US moves against Iran not binding for Turkey
Emine Kart ANKARA - Hürriyet Daily News
US Department of the Treasury’s Undersecretary for Terrorism and Financial Intelligence David S. Cohen visits Turkey and meets with officials across the Turkish government. REUTERS PhotoThe Turkish capital has reiterated its well-known position on the implementation of sanctions aimed at convincing Iran to address concerns about its nuclear program, during a visit by a senior U.S. official.
“There was no specific demand from the U.S. side,” a Turkish diplomat told the Hürriyet Daily News Sept. 7, when asked about a Sept. 4 to 5 visit to Ankara by U.S. Department of the Treasury’s Undersecretary for Terrorism and Financial Intelligence David S. Cohen. For two days, Cohen met with officials across the Turkish government, as well as representatives of the Turkish financial sector.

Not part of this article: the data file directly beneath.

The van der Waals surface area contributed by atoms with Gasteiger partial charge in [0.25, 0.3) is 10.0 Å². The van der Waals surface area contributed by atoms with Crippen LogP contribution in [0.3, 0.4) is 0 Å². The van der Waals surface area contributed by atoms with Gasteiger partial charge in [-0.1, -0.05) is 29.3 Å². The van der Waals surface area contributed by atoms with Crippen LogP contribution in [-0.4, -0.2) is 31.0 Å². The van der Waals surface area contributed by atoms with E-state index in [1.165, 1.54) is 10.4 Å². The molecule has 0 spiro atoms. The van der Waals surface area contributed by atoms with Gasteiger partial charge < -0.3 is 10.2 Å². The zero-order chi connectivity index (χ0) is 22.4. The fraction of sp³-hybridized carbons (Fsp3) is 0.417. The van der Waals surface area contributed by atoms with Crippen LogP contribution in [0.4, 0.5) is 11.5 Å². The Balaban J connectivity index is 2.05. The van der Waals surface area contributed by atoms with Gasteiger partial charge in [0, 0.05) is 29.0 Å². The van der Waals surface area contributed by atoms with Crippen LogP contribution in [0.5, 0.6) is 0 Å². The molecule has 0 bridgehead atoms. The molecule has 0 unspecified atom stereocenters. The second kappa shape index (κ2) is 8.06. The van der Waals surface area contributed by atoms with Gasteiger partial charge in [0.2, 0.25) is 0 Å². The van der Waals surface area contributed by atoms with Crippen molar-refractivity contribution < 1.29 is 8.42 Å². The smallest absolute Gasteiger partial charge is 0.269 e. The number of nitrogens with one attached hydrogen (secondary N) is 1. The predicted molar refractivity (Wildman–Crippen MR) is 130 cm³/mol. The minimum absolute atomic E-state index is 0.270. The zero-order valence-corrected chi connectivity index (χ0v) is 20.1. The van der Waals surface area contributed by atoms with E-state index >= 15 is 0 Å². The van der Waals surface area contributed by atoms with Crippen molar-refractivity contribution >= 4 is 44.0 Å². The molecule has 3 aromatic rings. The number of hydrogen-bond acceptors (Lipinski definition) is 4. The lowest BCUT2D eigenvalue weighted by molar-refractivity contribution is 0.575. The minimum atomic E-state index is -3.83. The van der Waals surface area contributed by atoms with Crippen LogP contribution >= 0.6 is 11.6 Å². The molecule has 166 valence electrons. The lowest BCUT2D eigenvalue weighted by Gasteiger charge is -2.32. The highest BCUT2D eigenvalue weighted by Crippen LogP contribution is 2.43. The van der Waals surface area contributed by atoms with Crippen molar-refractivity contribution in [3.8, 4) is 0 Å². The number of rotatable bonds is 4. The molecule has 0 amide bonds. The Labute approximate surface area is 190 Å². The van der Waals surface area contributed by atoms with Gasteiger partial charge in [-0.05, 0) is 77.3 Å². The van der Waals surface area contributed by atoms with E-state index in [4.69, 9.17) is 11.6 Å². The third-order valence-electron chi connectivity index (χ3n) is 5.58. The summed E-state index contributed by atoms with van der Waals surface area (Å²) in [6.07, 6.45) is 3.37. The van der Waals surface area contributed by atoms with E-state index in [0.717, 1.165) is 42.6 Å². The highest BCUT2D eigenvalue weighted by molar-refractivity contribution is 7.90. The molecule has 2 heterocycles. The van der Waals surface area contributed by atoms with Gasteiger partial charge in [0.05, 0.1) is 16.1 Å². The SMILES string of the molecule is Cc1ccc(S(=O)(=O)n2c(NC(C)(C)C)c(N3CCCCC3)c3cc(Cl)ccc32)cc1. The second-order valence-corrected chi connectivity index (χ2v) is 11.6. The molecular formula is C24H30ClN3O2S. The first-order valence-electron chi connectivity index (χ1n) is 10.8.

Cohen informed Turkish officials about his country’s Iran sanctions law and executive orders authorized under this law, the diplomat said. “Even if there had been a specific demand on the table, we would have reiterated our position clearly like we did several times in the past. We are legally bound only by the related U.N. Security Council resolution,” the diplomat said, speaking on condition of anonymity.
Resolution 1747 banned arms exports by Iran under Chapter 7 of the U.N. charter, which allows the Security Council to authorize actions ranging from diplomatic and economic sanctions to military intervention. “We are not legally bound to any unilateral decisions by the United States against Iran,” the diplomat said.
“In a series of productive meetings with officials from the government and financial sector, Cohen discussed the importance of the Turkish financial sector as part of the global effort to implement international sanctions intended to convince Iran to address concerns about its nuclear program,” the embassy said. “In discussions concerning terrorist financing in the region, Cohen underscored the importance of U.S. and Turkey efforts to safeguard the U.S., Turkish, and international financial sector from abuse by terrorist groups.”